In my sci-fi story, I have a binary star system with two Sun-like stars orbiting each other in nearly circular orbits. The separation allows them to have planets in stable orbits, and their habitable zones slightly overlap, at least at the closest approach. (Or maybe the Primary, which has a few per cent more mass, can have planets in stable orbits while the Secondary can't.)

A planet orbits the Primary in a highly elliptical orbit that takes it from one edge of the habitable zone to another. And it has 45 degrees axial tilt. Water covers most of its surface, land mass is isles and archipelagoes, with the largest being slightly smaller than Australia. Adding some numbers: The closest approach to the star equals the smallest distance between Sun and Venus - 0,718 AU. The farthest distance from the star would be about 2 AU or a little more than the largest distance between Sun and Mars.

Thus, when the planet is on the closest approach to its star and its Southern hemisphere is pointed against the star, it has a short and severely hot summer, while the Northern hemisphere has a short and mild winter with average temperatures slightly below freezing and a lot of snow. In contrast, when the planet is farthest from the star (and travels in its orbit the slowest), the Northern hemisphere has a long and temperate Summer with bountiful agricultural harvests, while the southern hemisphere has a long and severely cold winter.

The question is: how long would each season be? What other circumstances should I consider?

  • $\begingroup$ Would this planet be on S-type orbit? $\endgroup$
    – Alexander
    Jun 9 at 18:53
  • $\begingroup$ @Alexander I didn't know this term before, but I think yes, it would be on S-type orbit, i.e., it orbits one of the stars. $\endgroup$ Jun 9 at 19:04
  • $\begingroup$ You don't give any number that can help us get what you ask. $\endgroup$
    – L.Dutch
    Jun 9 at 19:29
  • $\begingroup$ @L.Dutch Thank you for the suggestion; I added some numbers I could think of. $\endgroup$ Jun 10 at 6:48

1 Answer 1


There are a few considerations for this kind of arrangement. The secondary star would have to be a great distance from the planet's orbit to avoid it performing a Lorenz orbit. At adequate distances, the other star would have negligible effects on the seasonal temperature shift.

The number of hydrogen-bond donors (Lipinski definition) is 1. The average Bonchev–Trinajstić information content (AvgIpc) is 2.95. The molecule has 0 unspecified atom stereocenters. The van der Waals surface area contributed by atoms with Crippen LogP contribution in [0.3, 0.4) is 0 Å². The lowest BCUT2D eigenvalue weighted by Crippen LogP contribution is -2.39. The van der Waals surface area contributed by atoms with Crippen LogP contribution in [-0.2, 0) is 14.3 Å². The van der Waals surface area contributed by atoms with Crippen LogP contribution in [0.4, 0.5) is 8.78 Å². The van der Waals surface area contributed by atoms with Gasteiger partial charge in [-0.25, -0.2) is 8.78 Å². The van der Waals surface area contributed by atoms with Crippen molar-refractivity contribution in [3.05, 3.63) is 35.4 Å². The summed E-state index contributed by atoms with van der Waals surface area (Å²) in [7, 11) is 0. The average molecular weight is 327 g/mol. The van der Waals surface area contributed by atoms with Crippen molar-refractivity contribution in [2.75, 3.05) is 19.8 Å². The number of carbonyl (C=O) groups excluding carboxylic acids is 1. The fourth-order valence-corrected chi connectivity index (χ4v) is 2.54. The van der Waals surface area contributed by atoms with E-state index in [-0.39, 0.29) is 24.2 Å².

There are a couple of arrangements for seasons, depending on whether the planet reached its apogee with the poles leaning towards the star. Whichever hemisphere was pointed at the star when it reached its nearest point would have more extreme summer/winter temperature shifts, and might be difficult to inhabit. Basically, it would contract the viable goldilocks zone for that hemisphere. Oceans would freeze in the winter and boil in the summer. You could call those seasons if you felt a need.

For the other hemisphere, I'm not sure if the eccentricity would contribute more to seasonal shifts than the tilt. I'm sure that it would depend upon just how eccentric you made the orbit. You'd still get massive winds from the other hemisphere during that hemisphere's summer, creating huge amounts of snow in this hemisphere's winter. The summers would likely be very dry, as much of the water would be locked up in ice on the other side. If you balanced the eccentricity and the tilt, you might have a wet spring and a dry autumn, with no summer and winter in between.

The second case is where the apogee is coincident with the equinox. For Earth, the seasons follow the tilt by about a month and a half. Just to make it easier to describe, let's say the north hemisphere points at the star before the equinox and the southern points at it after.

The northern hemisphere would pull out of winter early, have a very hot, long summer, and a relatively short winter, and vice-versa for the Southern. You could probably come up with an alignment where both hemispheres got the same treatment, but that would still be near-snowball planet cycling with 160 degree summers.

  • $\begingroup$ "Whichever hemisphere was pointed at the star" - not necessarily. Periapsis/apoapsis does not need to match the solstice - it can be at the point of equinox just as well. $\endgroup$
    – Alexander
    Jun 9 at 20:46
  • $\begingroup$ Ah, right, I forgot the second case. $\endgroup$ Jun 10 at 3:44
  • $\begingroup$ @RobertRapplean Thank you for this informative answer! I have clarified that the Southern hemisphere is pointed towards the star when the planet is closest to it and added some numbers that I could think would be helpful. $\endgroup$ Jun 10 at 6:51

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